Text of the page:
Anise flavored liqeuer, also used as an absinthe substitute.
With the creation and popularity of Pernod, there was, for the first time, an absinthe drink that was refreshingly pleasant. Pernod became an international smash, its charms exported not only by Pernod salesmen, but by French soldiers and colonists.
But, as the 20th century rolled around, this magical healing potion was cast as the root of dementia, criminality, degeneracy and tuberculosis. After all, it did contain wormwood, a hallucinogen. Scientists, politicians and winemakers attacked absinthe, pressuring the French government to ban absinthe on January 7th, 1915.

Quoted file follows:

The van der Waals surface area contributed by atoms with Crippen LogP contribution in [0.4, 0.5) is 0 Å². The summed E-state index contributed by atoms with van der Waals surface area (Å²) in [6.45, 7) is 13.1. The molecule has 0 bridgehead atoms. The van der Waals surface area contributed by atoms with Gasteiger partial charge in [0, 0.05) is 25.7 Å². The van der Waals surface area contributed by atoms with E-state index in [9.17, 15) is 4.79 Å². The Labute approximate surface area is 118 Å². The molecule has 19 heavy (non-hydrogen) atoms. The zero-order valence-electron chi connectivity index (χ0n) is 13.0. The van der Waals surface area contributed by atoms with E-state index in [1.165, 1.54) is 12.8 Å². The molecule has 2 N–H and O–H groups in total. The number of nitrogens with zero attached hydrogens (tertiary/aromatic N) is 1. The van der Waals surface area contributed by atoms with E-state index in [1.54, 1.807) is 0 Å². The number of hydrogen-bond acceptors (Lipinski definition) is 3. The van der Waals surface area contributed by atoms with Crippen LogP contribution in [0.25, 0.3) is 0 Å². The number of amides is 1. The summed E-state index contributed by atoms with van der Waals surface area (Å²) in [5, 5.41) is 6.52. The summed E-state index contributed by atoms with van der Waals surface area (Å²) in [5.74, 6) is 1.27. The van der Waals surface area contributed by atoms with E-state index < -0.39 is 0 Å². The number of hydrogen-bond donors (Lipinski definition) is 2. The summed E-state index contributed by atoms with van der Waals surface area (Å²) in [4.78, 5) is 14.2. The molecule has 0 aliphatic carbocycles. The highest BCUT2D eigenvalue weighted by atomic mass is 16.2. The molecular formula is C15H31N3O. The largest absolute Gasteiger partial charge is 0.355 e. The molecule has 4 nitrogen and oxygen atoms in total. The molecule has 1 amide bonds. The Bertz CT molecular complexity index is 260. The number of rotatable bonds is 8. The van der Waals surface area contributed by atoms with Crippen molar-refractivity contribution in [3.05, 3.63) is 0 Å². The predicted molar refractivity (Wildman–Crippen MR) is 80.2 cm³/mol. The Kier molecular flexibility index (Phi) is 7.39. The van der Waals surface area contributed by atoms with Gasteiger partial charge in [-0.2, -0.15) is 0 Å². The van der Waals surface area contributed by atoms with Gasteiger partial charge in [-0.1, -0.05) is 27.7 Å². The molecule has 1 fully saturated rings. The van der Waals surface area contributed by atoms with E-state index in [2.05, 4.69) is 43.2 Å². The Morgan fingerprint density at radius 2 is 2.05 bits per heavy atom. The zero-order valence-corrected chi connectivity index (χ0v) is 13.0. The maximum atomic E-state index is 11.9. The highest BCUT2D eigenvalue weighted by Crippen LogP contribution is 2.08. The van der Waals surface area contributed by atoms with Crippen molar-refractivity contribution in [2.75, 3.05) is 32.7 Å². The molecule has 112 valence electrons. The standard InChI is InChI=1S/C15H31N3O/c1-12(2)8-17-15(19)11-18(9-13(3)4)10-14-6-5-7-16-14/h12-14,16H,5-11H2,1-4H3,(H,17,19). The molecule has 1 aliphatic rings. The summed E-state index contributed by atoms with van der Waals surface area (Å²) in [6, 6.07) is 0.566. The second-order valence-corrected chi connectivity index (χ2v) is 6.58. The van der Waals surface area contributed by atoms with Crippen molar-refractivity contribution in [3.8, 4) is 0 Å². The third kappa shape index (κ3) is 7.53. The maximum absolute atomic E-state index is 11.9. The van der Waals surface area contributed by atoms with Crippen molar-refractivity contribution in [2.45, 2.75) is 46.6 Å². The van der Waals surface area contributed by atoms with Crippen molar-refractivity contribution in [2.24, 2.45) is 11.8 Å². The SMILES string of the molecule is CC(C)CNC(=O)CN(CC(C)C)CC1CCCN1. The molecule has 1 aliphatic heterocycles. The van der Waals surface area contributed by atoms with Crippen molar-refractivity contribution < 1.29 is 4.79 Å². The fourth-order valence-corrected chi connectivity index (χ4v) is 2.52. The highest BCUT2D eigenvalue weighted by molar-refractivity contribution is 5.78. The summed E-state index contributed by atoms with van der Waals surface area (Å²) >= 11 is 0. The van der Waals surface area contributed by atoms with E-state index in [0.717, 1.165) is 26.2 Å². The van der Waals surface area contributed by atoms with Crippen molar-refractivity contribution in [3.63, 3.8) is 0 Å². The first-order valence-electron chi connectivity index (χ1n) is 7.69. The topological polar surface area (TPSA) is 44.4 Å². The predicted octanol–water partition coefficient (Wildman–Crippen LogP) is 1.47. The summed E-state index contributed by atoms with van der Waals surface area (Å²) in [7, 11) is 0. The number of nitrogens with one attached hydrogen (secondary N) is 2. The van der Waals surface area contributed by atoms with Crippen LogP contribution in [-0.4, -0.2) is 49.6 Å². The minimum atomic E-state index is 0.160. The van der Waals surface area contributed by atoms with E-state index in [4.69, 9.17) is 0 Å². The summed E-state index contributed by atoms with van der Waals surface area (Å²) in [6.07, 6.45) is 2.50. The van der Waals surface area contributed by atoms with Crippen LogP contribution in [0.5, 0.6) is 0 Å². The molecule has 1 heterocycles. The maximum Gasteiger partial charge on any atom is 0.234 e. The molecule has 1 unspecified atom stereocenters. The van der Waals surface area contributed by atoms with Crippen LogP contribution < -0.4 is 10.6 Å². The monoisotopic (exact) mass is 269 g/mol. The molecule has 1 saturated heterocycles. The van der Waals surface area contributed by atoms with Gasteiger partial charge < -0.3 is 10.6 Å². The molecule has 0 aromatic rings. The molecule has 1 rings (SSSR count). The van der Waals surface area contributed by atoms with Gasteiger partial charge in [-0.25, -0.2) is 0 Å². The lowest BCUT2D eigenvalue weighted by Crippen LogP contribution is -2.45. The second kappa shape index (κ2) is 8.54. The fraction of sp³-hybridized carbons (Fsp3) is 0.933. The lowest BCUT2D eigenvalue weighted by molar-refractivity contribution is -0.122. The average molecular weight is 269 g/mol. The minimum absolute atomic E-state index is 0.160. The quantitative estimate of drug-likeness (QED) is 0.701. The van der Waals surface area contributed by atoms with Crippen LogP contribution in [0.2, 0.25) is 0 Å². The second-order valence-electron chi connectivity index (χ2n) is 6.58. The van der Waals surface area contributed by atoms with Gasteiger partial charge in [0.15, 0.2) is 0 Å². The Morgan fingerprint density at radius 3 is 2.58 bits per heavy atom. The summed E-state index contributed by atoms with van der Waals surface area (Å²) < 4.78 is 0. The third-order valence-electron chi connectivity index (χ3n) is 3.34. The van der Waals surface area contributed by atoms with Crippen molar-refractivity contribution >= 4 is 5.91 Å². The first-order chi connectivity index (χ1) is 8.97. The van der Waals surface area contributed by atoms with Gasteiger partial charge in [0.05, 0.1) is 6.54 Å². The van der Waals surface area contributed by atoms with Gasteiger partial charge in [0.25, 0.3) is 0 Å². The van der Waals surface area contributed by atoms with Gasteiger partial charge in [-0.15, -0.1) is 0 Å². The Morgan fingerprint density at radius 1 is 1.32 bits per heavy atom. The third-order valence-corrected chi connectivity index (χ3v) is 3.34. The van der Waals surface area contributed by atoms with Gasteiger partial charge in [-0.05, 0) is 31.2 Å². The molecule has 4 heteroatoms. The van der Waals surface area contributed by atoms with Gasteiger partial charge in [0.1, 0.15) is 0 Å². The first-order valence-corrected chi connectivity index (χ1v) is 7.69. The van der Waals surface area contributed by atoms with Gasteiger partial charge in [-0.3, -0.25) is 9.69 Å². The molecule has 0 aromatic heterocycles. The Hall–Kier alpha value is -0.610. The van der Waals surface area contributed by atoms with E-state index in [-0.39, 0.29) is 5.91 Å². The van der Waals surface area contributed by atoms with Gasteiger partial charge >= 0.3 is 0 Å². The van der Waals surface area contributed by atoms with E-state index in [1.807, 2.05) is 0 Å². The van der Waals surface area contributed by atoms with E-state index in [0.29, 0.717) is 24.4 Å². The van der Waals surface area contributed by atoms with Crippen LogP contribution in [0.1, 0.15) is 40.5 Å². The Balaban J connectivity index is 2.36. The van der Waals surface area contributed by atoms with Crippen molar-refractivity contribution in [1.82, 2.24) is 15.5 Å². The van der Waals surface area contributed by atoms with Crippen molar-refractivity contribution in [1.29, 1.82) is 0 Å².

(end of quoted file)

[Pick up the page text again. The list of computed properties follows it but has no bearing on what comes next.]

Pernod, the company manufacturing nothing but absinthe, closed down.
When WW I ended, the French decided they wanted their Pernod back. In 1920, Pernod was allowed to make aniseed drinks, albeit with a changed formula.
The Pernod we sell does not contain wormwood.